They had a great time.They still have a few bugs to work out. ex.-T-shirt project and the T-shirts were to small. they should have asked sizes on the form you fill out before camp starts. Private Island was beautiful. St Thomas -We took excursion to St John It Was expensive and short on time. We had 1hr and 10min on the beach. Tortola- we took cab to Cane garden bay and spent day on beach. very nice and they have facilities and food. Nassau- has gotten very bad with beggers. we docked at 12 and there were 3-other ships there. things were closed do to nassau holiday. You must bring picture ID when gettingoff. we only had our ship card and were giving a rough time about it. No other ports asked for picture ID.2 days out to sea, there were not enough activities.There is no midnight buffet but you can get some food on lido deck. There is also not a show every night. The times in the news letter were wrong often so you miss out alot on things. The captians reception was aweful. they came around 1 time with drinks and food. They only had OJ for none drinkers and kids.high tea was nice if you can get there. Disembarking was simple and nice that you can stay in room until you are called. they also have a parking garage in Ft Lauderdale it is $12.oo per day. Overall we had a nice time and met nice people. we probaly will not cruise with HAL again. I have had better service on carnival and Royal carribean.
Well, we're back... ...from another excellent cruise on our favorite ship, and can't wait to go 'round again! Jim and I are 63/57and this is our 4th Zuiderdam, 15th cruise (9th on HAL). We have also sailed HAL's(old) Westerdam x 2, (old) Noordam, Zaandam, and Maasdam; RCI (Enchantment, Brilliance and Majesty), Celebrity Century, NCL Norway, and the ancient barnacle-barge, Seawind Crown (she was our first cruise, and that somewhat explains why we are (almost) never disappointed).
Shopping & Booking & Stuff There wasn't any shopping involved with this cruise. We knew we wanted to sail the Zuiderdam again. Itinerary was not important. We chose a sail date that fit into our friends' schedule and booked it. Our excellent travel agent, Lori Cunningham at SkyscraperTours always gives us the best price of all, so we selected cabins and booked it.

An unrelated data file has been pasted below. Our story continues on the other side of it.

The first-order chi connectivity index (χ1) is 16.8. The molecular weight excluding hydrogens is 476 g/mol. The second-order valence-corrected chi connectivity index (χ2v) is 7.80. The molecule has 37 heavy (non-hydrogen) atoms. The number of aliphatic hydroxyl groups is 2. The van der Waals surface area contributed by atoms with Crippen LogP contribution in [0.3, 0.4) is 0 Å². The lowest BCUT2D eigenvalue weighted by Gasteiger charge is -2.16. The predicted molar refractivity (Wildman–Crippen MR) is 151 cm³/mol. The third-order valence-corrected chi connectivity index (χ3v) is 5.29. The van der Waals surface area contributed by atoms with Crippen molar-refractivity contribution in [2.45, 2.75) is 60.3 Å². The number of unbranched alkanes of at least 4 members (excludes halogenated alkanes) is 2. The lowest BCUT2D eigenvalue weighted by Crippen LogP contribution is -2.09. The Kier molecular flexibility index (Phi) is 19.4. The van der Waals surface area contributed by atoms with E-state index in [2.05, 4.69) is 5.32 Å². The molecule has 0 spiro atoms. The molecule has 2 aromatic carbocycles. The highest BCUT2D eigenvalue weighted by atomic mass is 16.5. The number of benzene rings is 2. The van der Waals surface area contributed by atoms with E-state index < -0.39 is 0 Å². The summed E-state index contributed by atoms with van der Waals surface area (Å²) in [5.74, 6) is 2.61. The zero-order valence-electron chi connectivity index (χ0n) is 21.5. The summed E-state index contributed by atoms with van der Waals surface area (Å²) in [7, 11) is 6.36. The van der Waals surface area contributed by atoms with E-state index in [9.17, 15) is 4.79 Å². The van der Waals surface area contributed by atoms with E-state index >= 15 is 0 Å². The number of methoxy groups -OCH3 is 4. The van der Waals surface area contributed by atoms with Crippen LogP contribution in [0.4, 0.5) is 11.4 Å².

Prior to embarkation We chose to book our own air transportation because we like to have control. We flew the morning of the cruise, as the weather in May is more predictable and we knew if we had to, we could always drive to the port. Connections came off without a hitch, landing inFt. Lauderdale at about 11:40.
Check-In at the PierEmbarkation For a change, our bags were the first off the carousel, so we had the porter take them outside and got into a van. We arrived at the pier 10 minutes later, handed our bags to the pier staff (together with a buck-a-bag tip) and entered the check-in area. We had completed our immigration forms online, but our friends had not, so we stood in 2 different lines. Ours took 30 minutes, theirs 35. We had our photos taken and were on board before 1:00. The first thing we did was hunt for Hunky Dory at the Lido. He had taken the day off, so we looked for Burt Reynolds (number 22 football, Jupiter Florida, famous movie star, Loni Anderson...). We told him our names but he couldn't remember them during the whole cruise. Hunky Dory Rules! By the time we had our lunch by the pool, the cabins were ready and we went to take the first of many naps.
Cabin Our cabin, Category SS, 6098, Upper Verandah, Portside was wonderful! We have been in Cat A and S cabins and this SS was the best of both worlds. Big, comfortable room, spacious veranda with two chairs and ottomans and a little dining table and 4 small chairs. Plenty for two. The cabin has more desk/counter space than the Cat As, and almost the same as the Cat Ss. There was plenty of closet space, with convertible shelves that fold up to allow for hanging long clothes. We could have used a lot more drawer space, though. The narrow drawers were unsuitable for clothing. The lighting was better than we expected, including the lighted magnifying makeup mirror. The air conditioning was cold, and easily adjustable.
The bathroom had a jacuzzi tub, separate shower and double sink with two corner medicine cabinets and storage shelf below. Their usual Dutch brand shampoo, conditioner, soaps and body lotion were provided, along with laundry basket and 2 fluffy cotton robes. SS cabins have not yet been furnished with the SOE bedding and linens, but on a ship I can sleep on anything as long as it rocks.